While IVF may be what you and your partner expect to face when you attend a Fertility Clinic, there are actually several alternatives to IVF which may be recommended for you instead.
Your fertility specialist will make their decision after considering all circumstances of your own particular case and in light of all your test results. However, whichever course of action is recommended for you, taking pre-Conceive can help the male partner to produce higher quality sperm and the female partner to produce healthier eggs, to increase the chances of success.
Its unique combination of therapeutic levels of 31 essential nutrients and other ingredients was the subject of Europe’s first clinical study into an all-natural fertility supplement, where it was shown to improve key fertility parameters in both women and men. Please feel free to talk to your specialist about pre-Conceive and how it can help you along your fertility journey.
Alternatives to IVF
The alternatives to IVF that may be recommended for you and your partner include:
Intracytoplasmic sperm injection (ICSI)
This is the most recently developed method for bypassing the problem of infertility. It is similar in many ways to IVF. The difference is that each ovum is injected with a single sperm cell.
ICSI ensures the penetration by the sperm of the outer layer of the ovum, and it therefore facilitates the beginning of fertilisation. Practitioners recommend this method in cases where regular IVF has failed, and particularly in involving oligozoospermia (low sperm count), or where sperm is not ejaculated naturally.
Recent literature from Bourn Hall Clinic indicates that ‘there is emerging evidence of genetic abnormalities associated with male infertility’, and advises careful screening before embarking upon ICSI.
Couples who have previously undergone the process of IVF, and who decide that their family is now complete, may still have surplus embryos in storage. Clinics in some countries are now facilitating embryo donation, whereby these surplus embryos are made available for couples for whom IVF itself has not been successful, but for whom embryo transfer is a possibility.
In the UK, there is a government proposal that children of IVF where embryo donation (or indeed the donation of sperm, or ovum) is concerned, will have the right at the age of eighteen, to have information about their donor parent(s). If this is passed, it would conflict with the current practice of guaranteeing anonymity to the donor.
Gamete IntraFallopian Tube Transfer (GIFT)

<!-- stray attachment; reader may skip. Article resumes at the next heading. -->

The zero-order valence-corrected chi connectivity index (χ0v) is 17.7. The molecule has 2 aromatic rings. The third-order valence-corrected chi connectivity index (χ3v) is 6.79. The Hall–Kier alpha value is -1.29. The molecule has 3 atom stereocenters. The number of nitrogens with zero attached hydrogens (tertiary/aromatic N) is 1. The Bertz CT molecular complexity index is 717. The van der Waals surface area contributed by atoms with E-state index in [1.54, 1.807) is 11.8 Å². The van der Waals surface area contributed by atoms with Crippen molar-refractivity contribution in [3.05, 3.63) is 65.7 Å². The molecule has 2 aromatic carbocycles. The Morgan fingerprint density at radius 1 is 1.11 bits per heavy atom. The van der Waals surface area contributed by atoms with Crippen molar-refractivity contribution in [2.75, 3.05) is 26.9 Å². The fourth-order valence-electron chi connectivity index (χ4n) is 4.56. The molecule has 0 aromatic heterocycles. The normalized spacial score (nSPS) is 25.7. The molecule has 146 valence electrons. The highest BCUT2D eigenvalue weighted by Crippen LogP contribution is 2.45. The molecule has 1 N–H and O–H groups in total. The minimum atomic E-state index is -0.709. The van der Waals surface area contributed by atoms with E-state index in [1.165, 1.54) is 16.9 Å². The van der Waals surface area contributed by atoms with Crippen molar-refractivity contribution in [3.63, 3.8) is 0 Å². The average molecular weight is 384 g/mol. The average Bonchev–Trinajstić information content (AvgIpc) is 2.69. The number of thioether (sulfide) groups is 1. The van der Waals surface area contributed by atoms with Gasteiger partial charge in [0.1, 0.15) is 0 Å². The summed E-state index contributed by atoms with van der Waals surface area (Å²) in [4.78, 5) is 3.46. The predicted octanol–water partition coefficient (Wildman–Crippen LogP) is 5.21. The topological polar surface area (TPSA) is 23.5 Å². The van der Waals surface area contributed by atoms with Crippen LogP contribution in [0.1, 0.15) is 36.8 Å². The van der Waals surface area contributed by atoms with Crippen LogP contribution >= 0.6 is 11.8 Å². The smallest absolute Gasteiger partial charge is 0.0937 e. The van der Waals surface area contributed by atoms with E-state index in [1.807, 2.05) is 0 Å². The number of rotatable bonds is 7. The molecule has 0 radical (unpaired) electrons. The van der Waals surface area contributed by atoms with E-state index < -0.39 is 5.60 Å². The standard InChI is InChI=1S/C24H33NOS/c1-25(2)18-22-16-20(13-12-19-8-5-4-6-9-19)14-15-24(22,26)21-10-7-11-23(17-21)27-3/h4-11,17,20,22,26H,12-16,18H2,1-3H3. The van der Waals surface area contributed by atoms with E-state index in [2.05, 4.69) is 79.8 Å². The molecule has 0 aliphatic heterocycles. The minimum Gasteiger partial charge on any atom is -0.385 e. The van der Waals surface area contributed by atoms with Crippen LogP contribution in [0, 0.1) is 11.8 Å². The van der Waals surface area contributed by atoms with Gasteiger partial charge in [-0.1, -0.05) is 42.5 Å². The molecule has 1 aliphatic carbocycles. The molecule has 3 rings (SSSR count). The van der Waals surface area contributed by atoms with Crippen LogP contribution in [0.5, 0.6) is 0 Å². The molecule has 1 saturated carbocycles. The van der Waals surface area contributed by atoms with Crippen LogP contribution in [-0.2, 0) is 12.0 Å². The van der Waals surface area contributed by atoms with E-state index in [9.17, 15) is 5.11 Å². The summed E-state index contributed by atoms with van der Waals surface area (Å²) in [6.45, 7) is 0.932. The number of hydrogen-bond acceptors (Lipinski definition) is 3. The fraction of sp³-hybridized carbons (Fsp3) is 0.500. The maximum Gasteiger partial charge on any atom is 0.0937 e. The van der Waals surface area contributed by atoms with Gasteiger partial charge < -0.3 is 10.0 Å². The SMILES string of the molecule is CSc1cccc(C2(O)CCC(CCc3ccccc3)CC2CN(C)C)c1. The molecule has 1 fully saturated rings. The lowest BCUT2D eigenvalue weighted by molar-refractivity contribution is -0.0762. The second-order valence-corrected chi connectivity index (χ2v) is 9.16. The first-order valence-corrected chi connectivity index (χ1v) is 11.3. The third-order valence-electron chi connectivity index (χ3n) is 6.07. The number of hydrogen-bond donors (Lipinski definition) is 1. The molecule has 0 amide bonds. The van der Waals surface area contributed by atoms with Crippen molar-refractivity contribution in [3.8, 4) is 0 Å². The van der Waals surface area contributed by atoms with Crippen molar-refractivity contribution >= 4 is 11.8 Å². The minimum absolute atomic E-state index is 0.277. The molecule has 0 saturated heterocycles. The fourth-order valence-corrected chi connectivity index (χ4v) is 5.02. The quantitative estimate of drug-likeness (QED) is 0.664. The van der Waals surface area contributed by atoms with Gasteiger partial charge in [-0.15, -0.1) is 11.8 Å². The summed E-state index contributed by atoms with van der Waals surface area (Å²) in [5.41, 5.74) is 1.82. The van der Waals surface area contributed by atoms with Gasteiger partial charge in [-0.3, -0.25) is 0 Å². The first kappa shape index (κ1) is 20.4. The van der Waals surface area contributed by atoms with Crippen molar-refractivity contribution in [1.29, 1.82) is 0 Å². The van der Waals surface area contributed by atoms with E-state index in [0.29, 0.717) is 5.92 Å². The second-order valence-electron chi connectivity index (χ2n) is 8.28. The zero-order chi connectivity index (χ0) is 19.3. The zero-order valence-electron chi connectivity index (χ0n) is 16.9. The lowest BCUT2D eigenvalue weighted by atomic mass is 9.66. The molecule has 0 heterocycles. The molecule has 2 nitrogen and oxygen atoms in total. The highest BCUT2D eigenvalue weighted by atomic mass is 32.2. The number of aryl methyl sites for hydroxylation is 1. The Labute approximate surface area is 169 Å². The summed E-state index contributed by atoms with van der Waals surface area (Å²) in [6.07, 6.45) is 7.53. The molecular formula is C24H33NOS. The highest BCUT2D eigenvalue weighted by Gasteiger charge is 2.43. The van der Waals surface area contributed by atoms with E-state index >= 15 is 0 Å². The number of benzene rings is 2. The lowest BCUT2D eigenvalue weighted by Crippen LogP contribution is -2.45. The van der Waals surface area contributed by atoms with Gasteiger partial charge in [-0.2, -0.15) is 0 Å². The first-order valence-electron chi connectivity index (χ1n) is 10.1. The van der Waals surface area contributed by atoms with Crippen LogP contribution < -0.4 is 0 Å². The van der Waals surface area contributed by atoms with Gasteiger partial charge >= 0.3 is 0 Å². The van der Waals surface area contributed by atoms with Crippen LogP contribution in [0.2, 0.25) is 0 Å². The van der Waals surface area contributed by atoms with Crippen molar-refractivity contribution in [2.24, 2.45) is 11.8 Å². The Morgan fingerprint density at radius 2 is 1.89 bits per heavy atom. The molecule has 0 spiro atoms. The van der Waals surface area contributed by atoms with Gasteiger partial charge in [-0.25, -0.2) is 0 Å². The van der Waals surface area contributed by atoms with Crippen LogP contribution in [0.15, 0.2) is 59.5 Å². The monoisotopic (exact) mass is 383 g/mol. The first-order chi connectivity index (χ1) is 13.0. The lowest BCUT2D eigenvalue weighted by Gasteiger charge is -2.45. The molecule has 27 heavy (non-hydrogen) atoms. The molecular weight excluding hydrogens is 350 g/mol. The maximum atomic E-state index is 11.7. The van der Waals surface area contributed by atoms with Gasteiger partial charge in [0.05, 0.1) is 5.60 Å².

In GIFT, a maximum of three ova are selected and replaced in the fallopian tube almost immediately after collection, together with a small sample of sperm. Fertilisation actually takes place in vivo. This procedure requires the use of laparoscopy, and involves general anaesthetic.
Because this method involves placement of the gametes in the fallopian tubes, it requires that the woman has healthy tubes. The method works well for couples with unexplained infertility, and mild endometriosis. The best results reported indicate a 26% live birth rate.
Egg donation has been common practice for several years. The procedure for obtaining the ovum is the same as in the case of IVF, except that the ova are harvested from a woman other than the one who will conceive and carry the baby. A woman who is herself a candidate for IVF might be asked to donate ova which are surplus to her own requirements. Alternatively, a woman who is a candidate for tubal ligation, or other gynaecological surgery, might be asked to donate her ova prior to surgery.
Surrogacy is an arrangement whereby a woman agrees to conceive a child and carry it to term, on behalf of another woman who, for whatever reason is unable or unwilling to become pregnant herself. Theoretically surrogacy may involve the use of ova provided by the intended social mother, or by the surrogate.
Assisted Insemination by Husband (AIH) and Intrauterine Insemination (IUI)
Assisted Insemination, which was in use long before IVF, is now less commonly used, as it has little effect in resolving infertility due to sperm deficiency. AIH does however offer the possibility of achieving pregnancy in cases where men cannot achieve or sustain erection, or where women have difficulties with vaginismus.
Theoretically, this does not necessarily require any medical intervention. Where the woman is ovulating normally (or will respond to drug therapy), and where the male partner’s sperm is satisfactory, problems may still arise because of the inability of the sperm to penetrate the cervical mucus of the female partner. This can be overcome by a procedure known as intrauterine insemination (IUI), which is a specific variation of AI.
Ovulation is induced, and sperm is placed high in the uterus, by means of a catether, thus avoiding the cervical mucus. IUI can also be used with reasonable success to treat subfertility caused by mild endometriosis. Where superovulator drugs are used to stimulate ovum ripening, it is different from IVF, in that the objective is to produce three ova, and no more.
Artificial Insemination by Donor (AID)
This procedure is rarely offered today. The donor has to have a full screening for hepatitis, AIDS, syphilis, and more. Also, it may be difficult for the couple to accept a situation in which only one of them will be a biological parent of the child.
Testicular biopsy is a surgical procedure in which sperm are extracted directly from the testicles. This procedure is considered to be of benefit in cases where the male has a sperm count below 1 million. Its availability further reduces the need/demand for AID. Sperm can be obtained in this way and used for ICSI. Drug treatment for reduced sperm count has been largely abandoned.